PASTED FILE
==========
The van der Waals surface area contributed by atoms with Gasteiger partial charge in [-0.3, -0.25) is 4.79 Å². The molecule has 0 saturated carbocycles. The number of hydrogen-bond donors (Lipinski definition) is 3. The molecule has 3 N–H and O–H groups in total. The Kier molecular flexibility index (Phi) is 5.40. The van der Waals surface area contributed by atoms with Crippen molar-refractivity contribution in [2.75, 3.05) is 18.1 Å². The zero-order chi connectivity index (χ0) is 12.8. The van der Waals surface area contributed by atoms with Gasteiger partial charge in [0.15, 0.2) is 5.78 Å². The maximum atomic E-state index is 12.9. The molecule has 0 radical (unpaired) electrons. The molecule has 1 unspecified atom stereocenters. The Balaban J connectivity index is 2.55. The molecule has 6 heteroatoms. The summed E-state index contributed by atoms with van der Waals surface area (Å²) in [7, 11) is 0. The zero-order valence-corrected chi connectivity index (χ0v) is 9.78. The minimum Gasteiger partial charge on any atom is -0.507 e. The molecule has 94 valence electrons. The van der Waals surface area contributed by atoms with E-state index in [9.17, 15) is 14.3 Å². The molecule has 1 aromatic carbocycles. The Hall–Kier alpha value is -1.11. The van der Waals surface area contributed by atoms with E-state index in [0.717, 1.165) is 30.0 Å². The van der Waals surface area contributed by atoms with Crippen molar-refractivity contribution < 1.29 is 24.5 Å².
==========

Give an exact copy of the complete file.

The van der Waals surface area contributed by atoms with Gasteiger partial charge in [-0.3, -0.25) is 4.79 Å². The molecule has 0 saturated carbocycles. The number of hydrogen-bond donors (Lipinski definition) is 3. The molecule has 3 N–H and O–H groups in total. The Kier molecular flexibility index (Phi) is 5.40. The van der Waals surface area contributed by atoms with Crippen molar-refractivity contribution in [2.75, 3.05) is 18.1 Å². The zero-order chi connectivity index (χ0) is 12.8. The van der Waals surface area contributed by atoms with Gasteiger partial charge in [0.15, 0.2) is 5.78 Å². The maximum atomic E-state index is 12.9. The molecule has 0 radical (unpaired) electrons. The molecule has 1 unspecified atom stereocenters. The Balaban J connectivity index is 2.55. The molecule has 6 heteroatoms. The summed E-state index contributed by atoms with van der Waals surface area (Å²) in [7, 11) is 0. The zero-order valence-corrected chi connectivity index (χ0v) is 9.78. The minimum Gasteiger partial charge on any atom is -0.507 e. The molecule has 94 valence electrons. The van der Waals surface area contributed by atoms with E-state index in [9.17, 15) is 14.3 Å². The molecule has 1 aromatic carbocycles. The Hall–Kier alpha value is -1.11. The van der Waals surface area contributed by atoms with E-state index in [0.717, 1.165) is 30.0 Å². The van der Waals surface area contributed by atoms with Crippen molar-refractivity contribution < 1.29 is 24.5 Å².